Midwestern rapper Tech N9ne made use of the G-funk style on his early releases, most notably his second studio album, The Worst (2000). His 2001 follow-up album, Anghellic, incorporated the subgenre's characteristics to a much lesser extent.
Most recently, into the 2010s and onward, many contemporary West Coast rappers have released albums which contain strong G-funk influences, including Kendrick Lamar with Good Kid, M.A.A.D City as well as To Pimp a Butterfly, YG with Still Brazy, Schoolboy Q with Blank Face LP, Nipsey Hussle with Victory Lap, Buddy with Harlan & Alondra and Tech N9ne with The Gates Mixed Plate. G-funk also has had somewhat of an impact on the development of modern Christian hip hop/Gospel rap. For example, many of the albums by the Christian recording artists Gospel Gangstaz, who have also enjoyed relatively mainstream success in the past, have exhibited token G-funk musical elements.
See also edit
- "G-Funk Music Genre Overview". AllMusic. Retrieved 2021-06-11.
- "Today in Hip Hop History: Dr Dre's 'The Chronic' Was Released 25 Years Ago". The Source. 2017-12-15. Retrieved 2021-07-08.
- Rogulewski, Charley (2013-12-11). "A Return To G-Funk: Snoop Dogg & Dam-Funk Look Back To Move Forward". VIBE.com. Retrieved 2021-08-06.
- Christopher Hunter (March 16, 2017). "Warren G Is Releasing a Documentary on the History of G-Funk - XXL". XXL Mag. Retrieved 2021-06-17.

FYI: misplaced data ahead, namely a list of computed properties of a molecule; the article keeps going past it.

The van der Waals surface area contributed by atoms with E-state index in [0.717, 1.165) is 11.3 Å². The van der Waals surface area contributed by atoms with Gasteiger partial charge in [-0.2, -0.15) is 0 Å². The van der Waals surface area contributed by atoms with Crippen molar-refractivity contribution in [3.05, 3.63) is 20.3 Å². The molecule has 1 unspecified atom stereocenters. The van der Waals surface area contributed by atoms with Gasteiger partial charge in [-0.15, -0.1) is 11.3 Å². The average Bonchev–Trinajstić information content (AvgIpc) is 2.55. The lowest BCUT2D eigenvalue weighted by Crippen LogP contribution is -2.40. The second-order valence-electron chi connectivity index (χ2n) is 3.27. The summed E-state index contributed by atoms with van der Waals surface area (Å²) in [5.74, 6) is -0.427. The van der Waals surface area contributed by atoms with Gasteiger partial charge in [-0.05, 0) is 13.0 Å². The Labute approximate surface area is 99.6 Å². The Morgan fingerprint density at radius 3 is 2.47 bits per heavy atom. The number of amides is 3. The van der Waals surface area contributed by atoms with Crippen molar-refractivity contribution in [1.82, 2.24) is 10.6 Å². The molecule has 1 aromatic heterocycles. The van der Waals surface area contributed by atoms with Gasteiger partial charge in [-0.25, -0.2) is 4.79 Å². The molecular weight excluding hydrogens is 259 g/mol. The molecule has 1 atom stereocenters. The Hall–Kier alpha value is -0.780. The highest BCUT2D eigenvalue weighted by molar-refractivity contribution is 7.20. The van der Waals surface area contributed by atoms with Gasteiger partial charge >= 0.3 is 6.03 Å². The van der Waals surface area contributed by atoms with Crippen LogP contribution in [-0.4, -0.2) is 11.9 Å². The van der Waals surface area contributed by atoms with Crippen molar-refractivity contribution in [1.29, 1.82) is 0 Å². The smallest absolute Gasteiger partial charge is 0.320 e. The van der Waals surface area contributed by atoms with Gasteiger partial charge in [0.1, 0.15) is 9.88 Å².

- "Why G-Funk is So Damn Important". 17 October 2017.
- Himes, Emily (25 March 2018). "East Coast, West Coast - The Heights". Bcheights.com. Retrieved 25 April 2022.
- "East Coast Rap Music Genre Overview". AllMusic. Retrieved 25 April 2022.
- Brown, Ethan (November 22, 2005). "Straight Outta Hollis". Queens Reigns Supreme: Fat Cat, 50 Cent, and the Rise of the Hip Hop Hustler. Anchor. ISBN 1-4000-9523-9.
[Unlike] popular hip-hop producers like the Bomb Squad, Dre instead utilized a single sample to drive a song.
- Krims, Adam (2000). Rap Music and the Poetics of Identity. Cambridge: Cambridge University Press. p. 74. ISBN 0-521-63447-4. Retrieved 2008-08-02.
- Hilburn, Robert (September 23, 2007). "The Dr.'s Always In". Los Angeles Times.
- Trent Fitzgerald (June 30, 2018). "'Nuthin' But a 'G' Thang, Baby: Watch 'G Funk' Official Trailer". The Boombox. Retrieved 2021-06-17.
- "The 200 Best Albums of the 1980s - Page 4". Pitchfork. Retrieved 2021-06-11.
- "The D.O.C." Billboard. Retrieved 2021-06-11.
- "efiL4zaggiN: N.W.A.'s 4gotten Masterpiece". HipHopDX. 2015-07-28. Retrieved 2021-06-11.
- "N.W.A". Billboard. Retrieved 2021-06-11.
- "N.W.A". Billboard. Retrieved 2021-06-11.
- "The 30 best G-Funk tracks of all time". Fact Magazine. 2016-07-26. Retrieved 2021-06-11.